Habituation is implemented in the following way. When the neuron is activated, it enters the state of activity, in which it ceases to react to activating factors, such as a signal, from contact synapses or exceeding the threshold of the total sum on the adder. After a while, the neuron activates all the transmitting synapses it has. After signal transmission, the time passes, which is designated as the recovery time. Then the state of activity is replaced by a state of expectation, in which the neuron can react to activating factors and again enter the state of activity. For a modulated neuron after the activity phase, there is an evaluation time over which it is determined whether the neuron will be activated again.

If re-activation occurs during this period, then repeats are counted. That is, every time the activation occurs during the evaluation, the repeat count is incremented by one, but if the activation does not take place during the evaluation, the counter is reset. This is how the activation counts, if they are committed quite often.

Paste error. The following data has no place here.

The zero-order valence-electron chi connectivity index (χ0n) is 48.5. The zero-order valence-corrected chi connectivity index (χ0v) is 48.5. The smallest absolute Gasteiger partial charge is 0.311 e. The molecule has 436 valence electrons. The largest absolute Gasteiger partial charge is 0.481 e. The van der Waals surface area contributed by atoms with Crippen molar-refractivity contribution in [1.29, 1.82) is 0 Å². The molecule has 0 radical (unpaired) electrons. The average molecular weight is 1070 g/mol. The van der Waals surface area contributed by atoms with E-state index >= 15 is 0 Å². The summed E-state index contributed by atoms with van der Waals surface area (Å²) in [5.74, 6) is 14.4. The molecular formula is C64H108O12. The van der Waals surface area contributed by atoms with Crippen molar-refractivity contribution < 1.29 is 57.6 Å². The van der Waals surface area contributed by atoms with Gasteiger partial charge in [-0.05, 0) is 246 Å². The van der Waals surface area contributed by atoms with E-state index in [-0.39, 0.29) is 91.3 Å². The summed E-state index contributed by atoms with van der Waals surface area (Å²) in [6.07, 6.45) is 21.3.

And if the number of repetitions is above a certain limit, then the threshold of the neuron adder increases by a certain value. Thus, the neuron increases its threshold until it stops responding to the level of exposure that activated it.

An example of habituation:

Adaptation

In contrast to habituatio, it is necessary to distinguish the mechanism of adaptation. Adaptation is the ability of the cell to return to the previous level of sensitivity over time. If there is no stimulus for a long time, the force of habituation decreases, and can disappear altogether.

The speed with which the recovery takes place can be different in different cases, and sometimes it can last hours or even days, and in some cases it happens very quickly.

Adaptation example:

The mechanism of habituation can be represented as a defense mechanism, with very frequent activation of the nervous tissue, there is a high probability of its exhaustion, death and damage. Therefore, in order to protect the sensitivity of the neuron decreases, and it rarely begins to respond to stimulation.